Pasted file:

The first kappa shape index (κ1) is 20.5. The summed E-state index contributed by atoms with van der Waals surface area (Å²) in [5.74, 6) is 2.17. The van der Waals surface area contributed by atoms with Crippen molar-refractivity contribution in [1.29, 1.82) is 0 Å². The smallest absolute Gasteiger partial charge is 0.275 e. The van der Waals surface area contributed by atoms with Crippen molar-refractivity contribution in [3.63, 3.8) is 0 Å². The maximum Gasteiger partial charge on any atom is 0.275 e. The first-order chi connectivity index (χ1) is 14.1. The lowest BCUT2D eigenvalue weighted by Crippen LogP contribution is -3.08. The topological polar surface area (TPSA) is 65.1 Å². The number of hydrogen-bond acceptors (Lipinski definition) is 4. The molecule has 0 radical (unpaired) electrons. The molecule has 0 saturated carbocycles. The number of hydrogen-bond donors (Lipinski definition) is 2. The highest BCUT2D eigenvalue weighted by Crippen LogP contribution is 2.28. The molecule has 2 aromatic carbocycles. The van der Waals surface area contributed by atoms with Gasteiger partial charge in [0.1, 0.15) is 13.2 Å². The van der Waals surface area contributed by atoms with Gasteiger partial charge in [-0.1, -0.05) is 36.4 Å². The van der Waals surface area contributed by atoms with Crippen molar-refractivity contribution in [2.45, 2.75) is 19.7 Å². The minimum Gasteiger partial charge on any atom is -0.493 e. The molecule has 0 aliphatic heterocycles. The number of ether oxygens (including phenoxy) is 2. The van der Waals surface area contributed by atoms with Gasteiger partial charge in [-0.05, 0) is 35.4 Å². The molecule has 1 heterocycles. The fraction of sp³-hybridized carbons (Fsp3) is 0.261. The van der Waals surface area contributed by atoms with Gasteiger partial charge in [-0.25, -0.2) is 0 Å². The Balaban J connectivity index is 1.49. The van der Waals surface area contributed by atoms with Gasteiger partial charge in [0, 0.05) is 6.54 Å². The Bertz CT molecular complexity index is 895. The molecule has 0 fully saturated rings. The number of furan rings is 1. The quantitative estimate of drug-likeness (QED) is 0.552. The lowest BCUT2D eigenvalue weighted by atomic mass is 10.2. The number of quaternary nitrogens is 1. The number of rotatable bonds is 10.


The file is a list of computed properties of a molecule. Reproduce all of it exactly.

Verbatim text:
The first kappa shape index (κ1) is 20.5. The summed E-state index contributed by atoms with van der Waals surface area (Å²) in [5.74, 6) is 2.17. The van der Waals surface area contributed by atoms with Crippen molar-refractivity contribution in [1.29, 1.82) is 0 Å². The smallest absolute Gasteiger partial charge is 0.275 e. The van der Waals surface area contributed by atoms with Crippen molar-refractivity contribution in [3.63, 3.8) is 0 Å². The maximum Gasteiger partial charge on any atom is 0.275 e. The first-order chi connectivity index (χ1) is 14.1. The lowest BCUT2D eigenvalue weighted by Crippen LogP contribution is -3.08. The topological polar surface area (TPSA) is 65.1 Å². The number of hydrogen-bond acceptors (Lipinski definition) is 4. The molecule has 0 radical (unpaired) electrons. The molecule has 0 saturated carbocycles. The number of hydrogen-bond donors (Lipinski definition) is 2. The highest BCUT2D eigenvalue weighted by Crippen LogP contribution is 2.28. The molecule has 2 aromatic carbocycles. The van der Waals surface area contributed by atoms with Gasteiger partial charge in [0.1, 0.15) is 13.2 Å². The van der Waals surface area contributed by atoms with Gasteiger partial charge in [-0.1, -0.05) is 36.4 Å². The van der Waals surface area contributed by atoms with Crippen molar-refractivity contribution in [2.45, 2.75) is 19.7 Å². The minimum Gasteiger partial charge on any atom is -0.493 e. The molecule has 0 aliphatic heterocycles. The number of ether oxygens (including phenoxy) is 2. The van der Waals surface area contributed by atoms with Gasteiger partial charge in [-0.05, 0) is 35.4 Å². The molecule has 1 heterocycles. The fraction of sp³-hybridized carbons (Fsp3) is 0.261. The van der Waals surface area contributed by atoms with Gasteiger partial charge in [-0.25, -0.2) is 0 Å². The Balaban J connectivity index is 1.49. The van der Waals surface area contributed by atoms with Gasteiger partial charge in [0, 0.05) is 6.54 Å². The Bertz CT molecular complexity index is 895. The molecule has 0 fully saturated rings. The number of furan rings is 1. The quantitative estimate of drug-likeness (QED) is 0.552. The lowest BCUT2D eigenvalue weighted by atomic mass is 10.2. The number of quaternary nitrogens is 1. The number of rotatable bonds is 10.